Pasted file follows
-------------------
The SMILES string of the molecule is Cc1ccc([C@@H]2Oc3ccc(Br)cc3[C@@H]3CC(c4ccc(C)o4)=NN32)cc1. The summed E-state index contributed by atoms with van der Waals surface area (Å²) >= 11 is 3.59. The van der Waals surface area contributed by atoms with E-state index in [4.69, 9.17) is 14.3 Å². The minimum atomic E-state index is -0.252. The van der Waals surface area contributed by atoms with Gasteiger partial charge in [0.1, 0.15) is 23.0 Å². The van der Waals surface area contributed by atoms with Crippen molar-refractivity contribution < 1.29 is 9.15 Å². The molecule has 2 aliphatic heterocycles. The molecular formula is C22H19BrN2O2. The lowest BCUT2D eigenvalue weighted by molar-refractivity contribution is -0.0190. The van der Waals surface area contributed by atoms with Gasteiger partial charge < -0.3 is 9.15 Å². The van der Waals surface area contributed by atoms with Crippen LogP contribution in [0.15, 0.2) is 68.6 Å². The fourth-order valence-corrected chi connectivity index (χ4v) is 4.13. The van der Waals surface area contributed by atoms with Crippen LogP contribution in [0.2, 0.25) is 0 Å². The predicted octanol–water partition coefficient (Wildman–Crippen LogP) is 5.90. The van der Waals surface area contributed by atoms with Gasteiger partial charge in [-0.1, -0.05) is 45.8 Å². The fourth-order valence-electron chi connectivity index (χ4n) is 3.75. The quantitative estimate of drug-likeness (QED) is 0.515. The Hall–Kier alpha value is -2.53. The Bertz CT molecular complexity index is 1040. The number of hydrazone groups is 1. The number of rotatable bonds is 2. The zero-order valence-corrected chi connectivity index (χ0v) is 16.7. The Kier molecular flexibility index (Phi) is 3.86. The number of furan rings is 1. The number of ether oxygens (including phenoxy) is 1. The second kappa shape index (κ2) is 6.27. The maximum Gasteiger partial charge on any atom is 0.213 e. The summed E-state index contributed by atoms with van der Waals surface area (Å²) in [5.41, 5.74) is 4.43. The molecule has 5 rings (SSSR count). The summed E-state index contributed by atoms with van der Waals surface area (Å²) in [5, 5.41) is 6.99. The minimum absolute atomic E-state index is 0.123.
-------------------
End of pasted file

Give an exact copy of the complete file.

The SMILES string of the molecule is Cc1ccc([C@@H]2Oc3ccc(Br)cc3[C@@H]3CC(c4ccc(C)o4)=NN32)cc1. The summed E-state index contributed by atoms with van der Waals surface area (Å²) >= 11 is 3.59. The van der Waals surface area contributed by atoms with E-state index in [4.69, 9.17) is 14.3 Å². The minimum atomic E-state index is -0.252. The van der Waals surface area contributed by atoms with Gasteiger partial charge in [0.1, 0.15) is 23.0 Å². The van der Waals surface area contributed by atoms with Crippen molar-refractivity contribution < 1.29 is 9.15 Å². The molecule has 2 aliphatic heterocycles. The molecular formula is C22H19BrN2O2. The lowest BCUT2D eigenvalue weighted by molar-refractivity contribution is -0.0190. The van der Waals surface area contributed by atoms with Gasteiger partial charge < -0.3 is 9.15 Å². The van der Waals surface area contributed by atoms with Crippen LogP contribution in [0.15, 0.2) is 68.6 Å². The fourth-order valence-corrected chi connectivity index (χ4v) is 4.13. The van der Waals surface area contributed by atoms with Crippen LogP contribution in [0.2, 0.25) is 0 Å². The predicted octanol–water partition coefficient (Wildman–Crippen LogP) is 5.90. The van der Waals surface area contributed by atoms with Gasteiger partial charge in [-0.1, -0.05) is 45.8 Å². The fourth-order valence-electron chi connectivity index (χ4n) is 3.75. The quantitative estimate of drug-likeness (QED) is 0.515. The Hall–Kier alpha value is -2.53. The Bertz CT molecular complexity index is 1040. The number of hydrazone groups is 1. The number of rotatable bonds is 2. The zero-order valence-corrected chi connectivity index (χ0v) is 16.7. The Kier molecular flexibility index (Phi) is 3.86. The number of furan rings is 1. The number of ether oxygens (including phenoxy) is 1. The second kappa shape index (κ2) is 6.27. The maximum Gasteiger partial charge on any atom is 0.213 e. The summed E-state index contributed by atoms with van der Waals surface area (Å²) in [5.41, 5.74) is 4.43. The molecule has 5 rings (SSSR count). The summed E-state index contributed by atoms with van der Waals surface area (Å²) in [5, 5.41) is 6.99. The minimum absolute atomic E-state index is 0.123.